that group, there are many who are not in a position to leave their
full-time job ... but are seeing this as a second income, a second
career that they fit into their current career because you can pick and
choose the number of cakes you want to make."

Gordon said when
she was in university and thinking of a potential career, being a cake
designer didn't exist, as most people got their celebration cakes from
caterers and bakeries.

But with the vast number of decorative
tools on the market like moulds, stencils and cutters, she said it's
becoming easier for people to create beautiful cakes.

Gordon said the majority of students are beginners who are coming to take classes for fun.

"It's
a highly creative art form, great opportunity for expression,
individual expression and a lot of people do it just for the fun of it."

And those on the receiving end of the colourful confections are getting a kick out of them as well.

Montreal-based
lifestyle and entertaining expert Kim Vallee said she scored a hit with
cupcakes created by Clever Cupcakes for her husband's birthday inspired
by video games he played in childhood.

"If you host a party, the cake is always an important moment," said Vallee who produces entertaining blog Kim Vallee at Home.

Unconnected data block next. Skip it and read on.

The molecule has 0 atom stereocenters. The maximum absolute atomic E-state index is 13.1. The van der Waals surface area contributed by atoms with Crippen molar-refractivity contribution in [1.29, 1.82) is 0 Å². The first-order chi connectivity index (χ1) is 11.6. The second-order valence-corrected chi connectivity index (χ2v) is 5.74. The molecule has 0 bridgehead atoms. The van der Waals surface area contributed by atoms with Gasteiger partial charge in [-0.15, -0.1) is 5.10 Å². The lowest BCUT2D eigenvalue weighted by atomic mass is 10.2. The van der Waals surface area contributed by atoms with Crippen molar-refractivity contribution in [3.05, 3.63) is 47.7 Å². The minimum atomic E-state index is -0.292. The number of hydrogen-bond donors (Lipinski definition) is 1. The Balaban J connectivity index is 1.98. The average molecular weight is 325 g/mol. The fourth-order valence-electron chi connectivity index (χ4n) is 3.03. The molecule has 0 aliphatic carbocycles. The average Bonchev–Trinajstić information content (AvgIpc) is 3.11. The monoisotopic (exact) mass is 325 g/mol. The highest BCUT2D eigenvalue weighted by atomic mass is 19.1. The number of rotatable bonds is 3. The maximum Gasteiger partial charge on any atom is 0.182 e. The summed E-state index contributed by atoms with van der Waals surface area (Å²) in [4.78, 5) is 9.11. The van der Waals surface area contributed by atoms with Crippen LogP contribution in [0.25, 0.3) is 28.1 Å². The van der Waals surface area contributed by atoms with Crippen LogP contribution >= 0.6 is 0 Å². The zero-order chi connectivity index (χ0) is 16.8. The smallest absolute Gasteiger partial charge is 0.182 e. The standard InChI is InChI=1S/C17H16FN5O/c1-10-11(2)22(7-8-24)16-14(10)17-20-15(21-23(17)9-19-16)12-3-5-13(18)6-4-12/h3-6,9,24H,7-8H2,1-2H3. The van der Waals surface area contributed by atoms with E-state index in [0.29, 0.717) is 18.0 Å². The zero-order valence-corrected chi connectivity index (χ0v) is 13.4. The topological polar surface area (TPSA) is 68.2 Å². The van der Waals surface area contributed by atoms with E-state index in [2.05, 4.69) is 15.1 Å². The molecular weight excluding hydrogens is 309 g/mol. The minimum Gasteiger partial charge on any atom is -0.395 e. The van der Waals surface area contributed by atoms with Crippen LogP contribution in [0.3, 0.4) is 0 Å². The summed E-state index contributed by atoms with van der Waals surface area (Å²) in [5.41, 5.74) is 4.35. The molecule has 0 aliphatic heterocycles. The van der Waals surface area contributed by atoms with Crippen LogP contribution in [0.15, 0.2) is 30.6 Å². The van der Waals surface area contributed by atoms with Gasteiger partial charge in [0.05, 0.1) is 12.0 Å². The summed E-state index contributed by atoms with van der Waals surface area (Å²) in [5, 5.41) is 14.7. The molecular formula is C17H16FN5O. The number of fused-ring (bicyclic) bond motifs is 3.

"Everybody will stop and gather to see the cake presentation, so that's one place where you can get a big wow factor."

Koo
and Gordon agree that Food Network shows like "Ace of Cakes" and
challenges on the channel where designers compete in elaborate
cakemaking contests are giving wider exposure to the artistry of cake
design.

"People will see a cake and think, 'Oh, can you do a cake
that looks like a shoe?"' Koo said. "People are definitely getting
ideas for that special present for someone."

"It's something that
is just a phenomenon," said Gordon. "It is a new art form, and people
want to do it, and once they catch the bug, they can't stop, they love
it, they absolutely love it."

On The Net:

Sweet Things: http://sweetthings-toronto.blogspot.com

Bonnie Gordon School: www.bonniegordoncakes.com

At Home with Kim Vallee: http://blog.kimvallee.com